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Loans for the purchase of residential apartments usually have guidelines and/or restrictions based on each lender’s willingness to accept the risk associated with the property. The main consideration is usually the size of the apartment.

Most lenders impose restrictions on the minimum size of an apartment. Usually the apartment will need to be at least 45 or 50 square metres (excluding the balcony and any car spaces) in order to qualify for a loan.

Lenders have a preference to take properties as security which can be sold quickly if needed. In general, smaller apartments are considered harder to sell than larger ones.

It is believed by the lenders that the smaller the property the fewer potential buyers there will be who will be interested in purchasing it. Especially if there is ample choice in the market.

Many lenders will require the apartment to have at least one bedroom that is separate to the living area.

A studio apartment is one which doesn’t have a wall between the bedroom and the living area. The layout of these apartments with, the usually very small size make them particularly difficult to sell quickly and therefore not acceptable as security to many lenders.

Some lenders may refuse to finance apartments in buildings with communal laundries (such as student accommodation).

Lenders will always consider the property value in relation to the loan amount, known as the loan-to-value ratio (LVR). For small apartments of less than 40 square metres it is most likely the loan will be limited to no more than 80% of the property’s value. This means a deposit of at least 20% of the purchase price is required. The maximum LVR on larger apartments will usually be 90%.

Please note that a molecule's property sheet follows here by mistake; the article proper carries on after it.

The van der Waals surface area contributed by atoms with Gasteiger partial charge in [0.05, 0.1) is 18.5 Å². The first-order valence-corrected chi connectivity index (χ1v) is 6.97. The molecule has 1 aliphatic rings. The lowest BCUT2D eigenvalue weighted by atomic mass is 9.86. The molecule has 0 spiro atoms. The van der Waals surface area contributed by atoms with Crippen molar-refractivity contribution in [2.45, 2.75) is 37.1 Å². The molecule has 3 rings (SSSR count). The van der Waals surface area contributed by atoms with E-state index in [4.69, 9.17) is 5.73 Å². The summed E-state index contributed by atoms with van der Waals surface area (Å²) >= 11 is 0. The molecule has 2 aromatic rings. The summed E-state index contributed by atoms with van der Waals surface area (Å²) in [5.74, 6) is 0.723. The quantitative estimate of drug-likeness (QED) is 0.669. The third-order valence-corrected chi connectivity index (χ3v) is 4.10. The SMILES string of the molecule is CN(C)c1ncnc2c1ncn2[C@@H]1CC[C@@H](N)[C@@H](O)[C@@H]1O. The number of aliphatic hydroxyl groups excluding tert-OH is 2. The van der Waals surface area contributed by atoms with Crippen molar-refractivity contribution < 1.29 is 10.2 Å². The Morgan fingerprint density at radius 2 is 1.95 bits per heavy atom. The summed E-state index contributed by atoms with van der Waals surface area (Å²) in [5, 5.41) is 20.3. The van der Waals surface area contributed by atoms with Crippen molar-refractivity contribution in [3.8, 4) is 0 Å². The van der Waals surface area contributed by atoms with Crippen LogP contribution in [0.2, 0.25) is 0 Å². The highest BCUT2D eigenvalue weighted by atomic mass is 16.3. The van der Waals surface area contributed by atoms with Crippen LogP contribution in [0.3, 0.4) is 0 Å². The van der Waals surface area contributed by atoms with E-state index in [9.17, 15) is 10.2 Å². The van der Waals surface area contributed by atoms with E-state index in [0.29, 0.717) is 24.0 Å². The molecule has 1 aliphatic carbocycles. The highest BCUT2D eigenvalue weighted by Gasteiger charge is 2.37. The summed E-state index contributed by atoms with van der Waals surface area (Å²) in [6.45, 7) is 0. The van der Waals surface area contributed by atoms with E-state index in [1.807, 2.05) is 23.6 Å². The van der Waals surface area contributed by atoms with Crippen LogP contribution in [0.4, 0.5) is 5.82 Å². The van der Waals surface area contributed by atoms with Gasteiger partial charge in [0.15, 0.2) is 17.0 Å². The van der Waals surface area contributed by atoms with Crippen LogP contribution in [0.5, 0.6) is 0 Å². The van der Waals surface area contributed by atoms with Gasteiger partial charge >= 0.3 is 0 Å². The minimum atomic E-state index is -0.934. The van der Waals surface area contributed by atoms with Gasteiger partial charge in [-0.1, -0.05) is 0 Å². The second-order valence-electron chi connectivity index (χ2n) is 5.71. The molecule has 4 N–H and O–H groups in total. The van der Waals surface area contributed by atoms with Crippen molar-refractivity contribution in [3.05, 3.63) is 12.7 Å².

It is standard for loans above 80% LVR to require Lenders Mortgage Insurance (LMI) to protect the lender should the borrower default on the loan. These insurers generally won’t cover properties under 40 square metres, so therefore the lender must adopt the same policy and not accept those properties too.

Properties that are managed as part of a hotel or resort may not be acceptable.

Some type of loans ie: Low Doc, have a higher risk to the lender and therefore they may also not want the additional risk or a small or studio apartment as well.

Lenders are always looking to minimise risk. Some are more conservative than others, but every lender will look to avoid risk as much as possible.

Some advantages with small apartments are that they are cheaper plus can be close to the city, work, transport and lifestyle options. They can also as a result have a high rental income. Disadvantages with small apartments can include a lower amount that you can borrow and that although there is high rental yield they don’t always provide good opportunities for capital growth.

What about retirement units?

These are usually managed, with restrictions on who can buy and even who can sell the property ie: the selling agent. As a result the security would be unacceptable to most lenders

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